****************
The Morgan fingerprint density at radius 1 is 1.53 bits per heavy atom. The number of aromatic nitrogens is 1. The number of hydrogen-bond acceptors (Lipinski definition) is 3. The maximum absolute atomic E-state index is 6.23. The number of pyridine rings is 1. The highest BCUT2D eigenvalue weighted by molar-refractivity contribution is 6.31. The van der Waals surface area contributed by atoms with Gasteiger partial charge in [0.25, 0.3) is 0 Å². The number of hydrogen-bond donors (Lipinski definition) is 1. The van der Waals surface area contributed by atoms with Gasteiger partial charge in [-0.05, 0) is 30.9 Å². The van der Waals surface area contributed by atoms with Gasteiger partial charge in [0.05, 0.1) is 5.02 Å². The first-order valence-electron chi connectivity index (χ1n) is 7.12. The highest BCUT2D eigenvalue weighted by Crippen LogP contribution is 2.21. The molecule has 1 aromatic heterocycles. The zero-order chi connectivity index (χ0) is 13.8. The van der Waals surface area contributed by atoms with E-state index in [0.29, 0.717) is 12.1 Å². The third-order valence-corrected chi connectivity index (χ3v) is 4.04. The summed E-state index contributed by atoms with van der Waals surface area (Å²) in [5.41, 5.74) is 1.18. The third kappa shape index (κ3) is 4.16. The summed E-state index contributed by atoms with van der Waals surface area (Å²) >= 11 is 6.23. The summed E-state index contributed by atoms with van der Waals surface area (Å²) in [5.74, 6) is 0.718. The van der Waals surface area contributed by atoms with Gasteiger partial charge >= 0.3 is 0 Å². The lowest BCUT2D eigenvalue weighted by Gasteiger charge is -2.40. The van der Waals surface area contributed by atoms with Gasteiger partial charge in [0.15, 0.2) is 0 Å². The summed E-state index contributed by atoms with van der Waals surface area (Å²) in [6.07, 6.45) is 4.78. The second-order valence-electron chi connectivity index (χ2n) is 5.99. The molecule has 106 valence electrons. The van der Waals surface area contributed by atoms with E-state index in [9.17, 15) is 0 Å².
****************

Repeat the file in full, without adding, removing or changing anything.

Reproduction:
The Morgan fingerprint density at radius 1 is 1.53 bits per heavy atom. The number of aromatic nitrogens is 1. The number of hydrogen-bond acceptors (Lipinski definition) is 3. The maximum absolute atomic E-state index is 6.23. The number of pyridine rings is 1. The highest BCUT2D eigenvalue weighted by molar-refractivity contribution is 6.31. The van der Waals surface area contributed by atoms with Gasteiger partial charge in [0.25, 0.3) is 0 Å². The number of hydrogen-bond donors (Lipinski definition) is 1. The van der Waals surface area contributed by atoms with Gasteiger partial charge in [-0.05, 0) is 30.9 Å². The van der Waals surface area contributed by atoms with Gasteiger partial charge in [0.05, 0.1) is 5.02 Å². The first-order valence-electron chi connectivity index (χ1n) is 7.12. The highest BCUT2D eigenvalue weighted by Crippen LogP contribution is 2.21. The molecule has 1 aromatic heterocycles. The zero-order chi connectivity index (χ0) is 13.8. The van der Waals surface area contributed by atoms with E-state index in [0.29, 0.717) is 12.1 Å². The third-order valence-corrected chi connectivity index (χ3v) is 4.04. The summed E-state index contributed by atoms with van der Waals surface area (Å²) in [5.41, 5.74) is 1.18. The third kappa shape index (κ3) is 4.16. The summed E-state index contributed by atoms with van der Waals surface area (Å²) >= 11 is 6.23. The summed E-state index contributed by atoms with van der Waals surface area (Å²) in [5.74, 6) is 0.718. The van der Waals surface area contributed by atoms with Gasteiger partial charge >= 0.3 is 0 Å². The lowest BCUT2D eigenvalue weighted by Gasteiger charge is -2.40. The van der Waals surface area contributed by atoms with Gasteiger partial charge in [0.15, 0.2) is 0 Å². The summed E-state index contributed by atoms with van der Waals surface area (Å²) in [6.07, 6.45) is 4.78. The second-order valence-electron chi connectivity index (χ2n) is 5.99. The molecule has 106 valence electrons. The van der Waals surface area contributed by atoms with E-state index in [9.17, 15) is 0 Å².